Developing fine motor skills
Fine motor skills refer to the movement and control of small muscles groups, including hands, wrists, fingers, feet and toes.
Movement and physical play from birth is important for the development of fine motor skills, as these build the foundations for everyday activities later in life; like buttoning a shirt, tying shoelaces, playing a musical instrument, typing, writing and more.
As babies play and explore moving their hands and feet, they are developing fine motor skills and control. Grasping and holding toys, pressing buttons or using a pincer grip (holding something between the fore-finger and thumb) and copying gestures like waving are all ways to support their early fine motor skill development.
Bath-time is also a great time to play, using sponges for squeezing, cups to fill and pour out, and floating toys to reach for and catch.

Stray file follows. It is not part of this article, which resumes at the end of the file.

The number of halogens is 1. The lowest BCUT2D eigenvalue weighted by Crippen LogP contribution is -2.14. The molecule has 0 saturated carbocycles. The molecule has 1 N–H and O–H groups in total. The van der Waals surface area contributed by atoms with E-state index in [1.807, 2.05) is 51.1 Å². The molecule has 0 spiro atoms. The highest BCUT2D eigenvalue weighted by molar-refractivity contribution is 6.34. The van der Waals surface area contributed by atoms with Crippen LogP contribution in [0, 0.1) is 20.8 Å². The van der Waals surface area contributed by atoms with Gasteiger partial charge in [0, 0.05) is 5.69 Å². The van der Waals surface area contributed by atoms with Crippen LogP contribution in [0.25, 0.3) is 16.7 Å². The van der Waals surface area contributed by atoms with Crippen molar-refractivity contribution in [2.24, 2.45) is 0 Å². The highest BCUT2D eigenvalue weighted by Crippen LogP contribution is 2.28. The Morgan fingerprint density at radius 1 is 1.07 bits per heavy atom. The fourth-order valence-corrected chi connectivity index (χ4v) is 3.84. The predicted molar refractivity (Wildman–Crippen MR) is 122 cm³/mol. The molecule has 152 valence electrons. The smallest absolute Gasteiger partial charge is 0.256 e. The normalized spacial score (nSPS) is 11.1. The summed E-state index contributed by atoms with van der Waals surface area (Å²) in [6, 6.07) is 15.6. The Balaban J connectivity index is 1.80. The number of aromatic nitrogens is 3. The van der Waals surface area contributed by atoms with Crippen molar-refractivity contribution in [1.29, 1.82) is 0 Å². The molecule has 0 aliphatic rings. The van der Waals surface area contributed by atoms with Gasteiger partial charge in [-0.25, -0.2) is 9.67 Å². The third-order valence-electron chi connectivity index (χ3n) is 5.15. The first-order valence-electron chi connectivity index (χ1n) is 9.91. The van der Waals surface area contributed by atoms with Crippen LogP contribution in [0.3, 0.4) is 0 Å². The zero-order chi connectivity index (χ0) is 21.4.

Toddlers continue to refine their fine motor skills through everyday activities like learning to use utensils, holding pens or crayons to draw and stacking blocks or connecting larger construction materials.
Tactile play with materials like playdough or slime is a great way for children to experiment and build fine motor skills through play, through moulding and manipulating the different textures and materials.
Kindy aged will start building further upon these skills, using child safe scissors, puzzles or helping you measure ingredients for cooking. As their drawing and writing skills develop, kindergarten aged children may also start to mimic writing letters and drawing more detailed pictures.